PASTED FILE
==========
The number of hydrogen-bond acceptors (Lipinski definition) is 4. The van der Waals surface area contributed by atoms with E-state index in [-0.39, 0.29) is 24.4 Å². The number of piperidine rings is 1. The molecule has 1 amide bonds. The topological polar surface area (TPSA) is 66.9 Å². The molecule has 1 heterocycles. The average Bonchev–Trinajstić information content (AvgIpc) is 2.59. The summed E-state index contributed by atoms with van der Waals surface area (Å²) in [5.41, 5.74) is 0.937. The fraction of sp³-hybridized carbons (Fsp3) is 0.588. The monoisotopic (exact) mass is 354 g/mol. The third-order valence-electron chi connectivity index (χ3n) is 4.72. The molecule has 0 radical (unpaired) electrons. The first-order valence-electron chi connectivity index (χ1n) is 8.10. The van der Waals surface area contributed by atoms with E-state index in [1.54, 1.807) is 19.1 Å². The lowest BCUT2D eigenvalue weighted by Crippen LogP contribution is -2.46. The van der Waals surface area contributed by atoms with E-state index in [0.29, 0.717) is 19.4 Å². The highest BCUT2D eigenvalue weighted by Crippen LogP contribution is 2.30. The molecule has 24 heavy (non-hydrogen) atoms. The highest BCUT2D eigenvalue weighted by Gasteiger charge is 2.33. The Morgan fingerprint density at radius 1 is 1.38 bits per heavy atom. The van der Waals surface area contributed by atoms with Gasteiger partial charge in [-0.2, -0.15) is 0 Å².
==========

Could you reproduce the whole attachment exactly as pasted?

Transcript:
The number of hydrogen-bond acceptors (Lipinski definition) is 4. The van der Waals surface area contributed by atoms with E-state index in [-0.39, 0.29) is 24.4 Å². The number of piperidine rings is 1. The molecule has 1 amide bonds. The topological polar surface area (TPSA) is 66.9 Å². The molecule has 1 heterocycles. The average Bonchev–Trinajstić information content (AvgIpc) is 2.59. The summed E-state index contributed by atoms with van der Waals surface area (Å²) in [5.41, 5.74) is 0.937. The fraction of sp³-hybridized carbons (Fsp3) is 0.588. The monoisotopic (exact) mass is 354 g/mol. The third-order valence-electron chi connectivity index (χ3n) is 4.72. The molecule has 0 radical (unpaired) electrons. The first-order valence-electron chi connectivity index (χ1n) is 8.10. The van der Waals surface area contributed by atoms with E-state index in [1.54, 1.807) is 19.1 Å². The lowest BCUT2D eigenvalue weighted by Crippen LogP contribution is -2.46. The van der Waals surface area contributed by atoms with E-state index in [0.29, 0.717) is 19.4 Å². The highest BCUT2D eigenvalue weighted by Crippen LogP contribution is 2.30. The molecule has 24 heavy (non-hydrogen) atoms. The highest BCUT2D eigenvalue weighted by Gasteiger charge is 2.33. The Morgan fingerprint density at radius 1 is 1.38 bits per heavy atom. The van der Waals surface area contributed by atoms with Gasteiger partial charge in [-0.2, -0.15) is 0 Å².